Response to Anne Rice article

Published 12:00 am Tuesday, April 3, 2007

To the Editor:

I liked the article in this past Sunday’s STJ concerning Anne Rice. I have written several short stories and have had a few published. The Internet is a great place for writers to go the Web sites of successful authors to see how they write. Many give tips and suggestions for aspiring writers.

Last year I went to Anne Rice’s site ( and was surprised to see she had returned to the Roman Catholic Church after leaving it in the sixties or seventies. I read &8220;Christ the Lord&8221; and enjoyed it. Even though I didn’t agree theologically with everything in it, I found it intriguing and will definitely buy the follow-up volume, which Mrs. Rice is currently working on.

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I wondered if she advised people to not buy her vampire books now that she’s come back to her faith. I emailed her and was surprised to get an answer from her within one hour. Her response was very gracious and fairly detailed. I have since had other questions for her not covered in her Web site. She has always answered my emails. I’ve been blown away that a world famous author personally handles her own email.

It took a lot of courage on her part to leave the series that made her rich and famous to follow her heart and her faith.

Thanks again for the article.

David Surrett

Valley Grande

Mayor taking Selma in wrong direction

To the Editor:

Per the mayor’s characterization of me (at the March 26, 2007, council meeting) as a &8220;domestic terrorist,&8221; I suggest he consult Webster’s so that he understands that he is accusing me of trying to invoke &8220;a state of extreme fear&8221; in the community.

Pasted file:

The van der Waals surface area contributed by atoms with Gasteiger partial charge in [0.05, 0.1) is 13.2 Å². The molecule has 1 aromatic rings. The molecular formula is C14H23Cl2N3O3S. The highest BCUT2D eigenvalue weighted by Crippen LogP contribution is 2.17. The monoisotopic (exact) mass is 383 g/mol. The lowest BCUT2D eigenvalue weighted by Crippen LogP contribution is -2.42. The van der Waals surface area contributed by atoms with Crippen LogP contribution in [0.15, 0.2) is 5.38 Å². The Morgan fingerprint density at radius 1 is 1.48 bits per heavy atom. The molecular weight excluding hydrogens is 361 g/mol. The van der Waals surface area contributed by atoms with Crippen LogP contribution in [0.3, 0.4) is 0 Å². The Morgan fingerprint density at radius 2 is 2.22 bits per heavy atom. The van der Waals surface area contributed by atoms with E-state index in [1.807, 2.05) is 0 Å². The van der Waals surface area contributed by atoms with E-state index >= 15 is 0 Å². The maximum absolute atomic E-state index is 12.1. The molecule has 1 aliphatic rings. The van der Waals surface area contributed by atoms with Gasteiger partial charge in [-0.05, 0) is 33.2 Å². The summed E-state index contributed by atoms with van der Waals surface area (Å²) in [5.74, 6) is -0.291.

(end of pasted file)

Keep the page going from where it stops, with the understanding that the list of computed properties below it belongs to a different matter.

Perkins is crazy if he thinks that is my motivation, but I am trying to expose him for what he is: a very weak, poor leader, guilty of blatant cronyism and being very fiscally irresponsible with the taxpayers’ money.

The mayor has been taking Selma in the wrong direction since he took office six years ago. It’s time for a change.

Byrd Looper

The 62 percent solution

To The Editor:

Last month the Alabama legislature in a voice voted approval passed a resolution to give themselves a 62 percent pay raise.

Believing that the raise was excessive, Gov. Riley vetoed it. He also anticipated the veto would be overridden thereby forcing the votes to be recorded so that the public will know who voted for, or against, the raise. According to the Montgomery Advertiser’s March 21, 2007, edition, the majority of the legislature including Dallas County’s three representatives; Yusuf Salaam, Hank Sanders, and James Thomas voted to override Governor Riley’s veto thus allowing passage of the pay raise.

No one is saying that the legislature doesn’t deserve a modest raise, they haven’t had one since 1991. But is it fiscally responsible to give themselves a 62 percent raise that would bump their minimum pay of $30,710 to $49,500 for a part time job? More importantly, the representatives above serve one of the poorest counties (Dallas) in the state where one would be fortunate to bring in even the minimum pay for a full time job!

This &8220;62 percent solution&8221; will cost 2.6 million a year and will come out of the faltering general fund, which even the legislators themselves admit isn’t expected to have enough growth to give state employees a raise next year.

It will also have a negative impact on public safety (troopers), education and other services competing for monies from the fund. Sen. Sanders and representatives Salaam and Thomas are banking on voters to forget this act of arrogance and selfishness. It is incumbent upon every registered voter in Selma/Dallas County to remind them, when the next election cycle rolls around, that we don’t forget very easily.

Terry Lewis